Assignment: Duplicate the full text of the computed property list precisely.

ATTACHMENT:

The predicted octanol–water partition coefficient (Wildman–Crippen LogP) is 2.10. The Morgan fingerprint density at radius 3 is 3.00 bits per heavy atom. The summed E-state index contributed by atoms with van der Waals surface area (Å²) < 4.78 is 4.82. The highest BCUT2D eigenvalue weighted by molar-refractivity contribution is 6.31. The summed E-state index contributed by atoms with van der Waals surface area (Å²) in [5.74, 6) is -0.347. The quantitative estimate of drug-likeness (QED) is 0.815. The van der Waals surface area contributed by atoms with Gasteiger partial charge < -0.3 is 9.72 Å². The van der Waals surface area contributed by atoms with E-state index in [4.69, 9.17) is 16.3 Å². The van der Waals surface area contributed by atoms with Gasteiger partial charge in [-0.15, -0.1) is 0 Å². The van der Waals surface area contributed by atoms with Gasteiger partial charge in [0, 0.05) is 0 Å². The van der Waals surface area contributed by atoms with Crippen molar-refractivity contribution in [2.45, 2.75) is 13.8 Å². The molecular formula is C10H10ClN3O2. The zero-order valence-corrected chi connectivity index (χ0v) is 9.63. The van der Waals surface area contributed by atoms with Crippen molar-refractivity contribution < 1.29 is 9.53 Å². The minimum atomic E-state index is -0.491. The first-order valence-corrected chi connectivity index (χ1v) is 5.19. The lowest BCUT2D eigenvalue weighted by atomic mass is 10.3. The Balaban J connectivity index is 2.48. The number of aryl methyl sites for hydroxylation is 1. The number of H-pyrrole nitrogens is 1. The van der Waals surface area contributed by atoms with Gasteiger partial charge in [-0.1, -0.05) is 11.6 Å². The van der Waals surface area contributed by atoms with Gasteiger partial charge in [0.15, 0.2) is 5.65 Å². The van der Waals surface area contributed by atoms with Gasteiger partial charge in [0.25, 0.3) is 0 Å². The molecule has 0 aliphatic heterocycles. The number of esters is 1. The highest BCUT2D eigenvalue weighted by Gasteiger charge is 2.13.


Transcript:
The predicted octanol–water partition coefficient (Wildman–Crippen LogP) is 2.10. The Morgan fingerprint density at radius 3 is 3.00 bits per heavy atom. The summed E-state index contributed by atoms with van der Waals surface area (Å²) < 4.78 is 4.82. The highest BCUT2D eigenvalue weighted by molar-refractivity contribution is 6.31. The summed E-state index contributed by atoms with van der Waals surface area (Å²) in [5.74, 6) is -0.347. The quantitative estimate of drug-likeness (QED) is 0.815. The van der Waals surface area contributed by atoms with Gasteiger partial charge < -0.3 is 9.72 Å². The van der Waals surface area contributed by atoms with E-state index in [4.69, 9.17) is 16.3 Å². The van der Waals surface area contributed by atoms with Gasteiger partial charge in [-0.15, -0.1) is 0 Å². The van der Waals surface area contributed by atoms with Gasteiger partial charge in [0, 0.05) is 0 Å². The van der Waals surface area contributed by atoms with Crippen molar-refractivity contribution in [2.45, 2.75) is 13.8 Å². The molecular formula is C10H10ClN3O2. The zero-order valence-corrected chi connectivity index (χ0v) is 9.63. The van der Waals surface area contributed by atoms with Crippen molar-refractivity contribution < 1.29 is 9.53 Å². The minimum atomic E-state index is -0.491. The first-order valence-corrected chi connectivity index (χ1v) is 5.19. The lowest BCUT2D eigenvalue weighted by atomic mass is 10.3. The Balaban J connectivity index is 2.48. The number of aryl methyl sites for hydroxylation is 1. The number of H-pyrrole nitrogens is 1. The van der Waals surface area contributed by atoms with Gasteiger partial charge in [-0.1, -0.05) is 11.6 Å². The van der Waals surface area contributed by atoms with Gasteiger partial charge in [0.15, 0.2) is 5.65 Å². The van der Waals surface area contributed by atoms with Gasteiger partial charge in [0.25, 0.3) is 0 Å². The molecule has 0 aliphatic heterocycles. The number of esters is 1. The highest BCUT2D eigenvalue weighted by Gasteiger charge is 2.13.